CALGARY, Alberta – A Calgary-based social improvement center run by The Oily Blanket Foundation is seeing significant success from its Drilling Anonymous support group with on average 20 new members joining every week. Drilling Anonymous is a brand new therapeutic social support group geared towards drilling and operational staff involved with oil and gas development in western Canada. With sessions running 7 days a week headed into the fall, the group has added several new counselors to guide the individuals along their journey, and help them manage the stress of day to day drilling and operations.
“We began to see the stress manifest itself in these particular roles as throwing lunches, punching walls, tripping coworkers in the halls, taking crayons from geologists, or name calling. As a very loose spinoff of other support groups styles, we felt a group of peers working through their issues in a safe space could be beneficial. I mean, the last thing people want to see in the lunchroom is an engineer crying into his espresso.” – peter northtip, TOBF
Sessions start in the usual way, eerily similar to other programs. Eight to 10 people gather for an hour and introduce themselves, opening with their primary issues, and how well they’ve been doing, before they delve into recent challenges or takes that may have diminished their progress. A member of the Wednesday group shared his speech with 2P as an example, but asked we not use his or her name.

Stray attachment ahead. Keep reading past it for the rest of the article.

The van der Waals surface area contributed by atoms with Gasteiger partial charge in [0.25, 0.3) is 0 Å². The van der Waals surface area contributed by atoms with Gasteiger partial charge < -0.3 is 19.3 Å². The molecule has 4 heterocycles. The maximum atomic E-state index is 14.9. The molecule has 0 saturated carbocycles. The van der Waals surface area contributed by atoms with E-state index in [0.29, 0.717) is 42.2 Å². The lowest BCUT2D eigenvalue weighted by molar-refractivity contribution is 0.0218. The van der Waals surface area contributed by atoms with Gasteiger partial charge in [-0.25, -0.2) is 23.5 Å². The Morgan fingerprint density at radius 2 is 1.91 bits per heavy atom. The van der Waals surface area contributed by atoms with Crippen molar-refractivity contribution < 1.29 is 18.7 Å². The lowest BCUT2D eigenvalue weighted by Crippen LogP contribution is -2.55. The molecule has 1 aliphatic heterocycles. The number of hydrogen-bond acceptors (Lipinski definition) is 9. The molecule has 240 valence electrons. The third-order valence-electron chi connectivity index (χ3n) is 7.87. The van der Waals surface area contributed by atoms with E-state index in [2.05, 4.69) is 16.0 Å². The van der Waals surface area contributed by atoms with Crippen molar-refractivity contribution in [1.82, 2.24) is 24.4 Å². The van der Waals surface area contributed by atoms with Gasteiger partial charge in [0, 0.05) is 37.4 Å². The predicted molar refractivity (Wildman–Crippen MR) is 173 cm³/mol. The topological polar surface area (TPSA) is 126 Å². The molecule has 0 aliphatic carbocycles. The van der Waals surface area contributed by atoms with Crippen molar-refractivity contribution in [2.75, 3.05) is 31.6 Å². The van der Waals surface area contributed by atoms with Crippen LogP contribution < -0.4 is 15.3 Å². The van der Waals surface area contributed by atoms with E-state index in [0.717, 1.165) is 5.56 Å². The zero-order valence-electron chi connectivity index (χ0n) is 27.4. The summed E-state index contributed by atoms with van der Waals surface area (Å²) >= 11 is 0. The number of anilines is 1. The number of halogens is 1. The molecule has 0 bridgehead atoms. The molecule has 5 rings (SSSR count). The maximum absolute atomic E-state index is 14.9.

“Hi, I’m Kevin. I’m a drilly, er, driller. I’ve been a driller for 16 years and needed a break, it’s been 3 weeks since my last drill. I’ve recently been faced with a series of challenging tool failures and cement jobs, and 3 fishing operations that went totally wrong. I find myself just absently walking around the office with a 9 iron mumbling about geology and geophysics before I catch myself and just go to the bar. It’s hard, but I’m here. And I need help.”
The Oily Blanket Foundation feels the program is a valuable resource in a stress-filled industry and invites anyone with workplace exploration or operational problems to reach out and seek the advice and support of their peers. The program is also seeking support and official sanction from APEGA, as most of their clients suffer from Ring Induced Anxiety Syndrome (RIAS).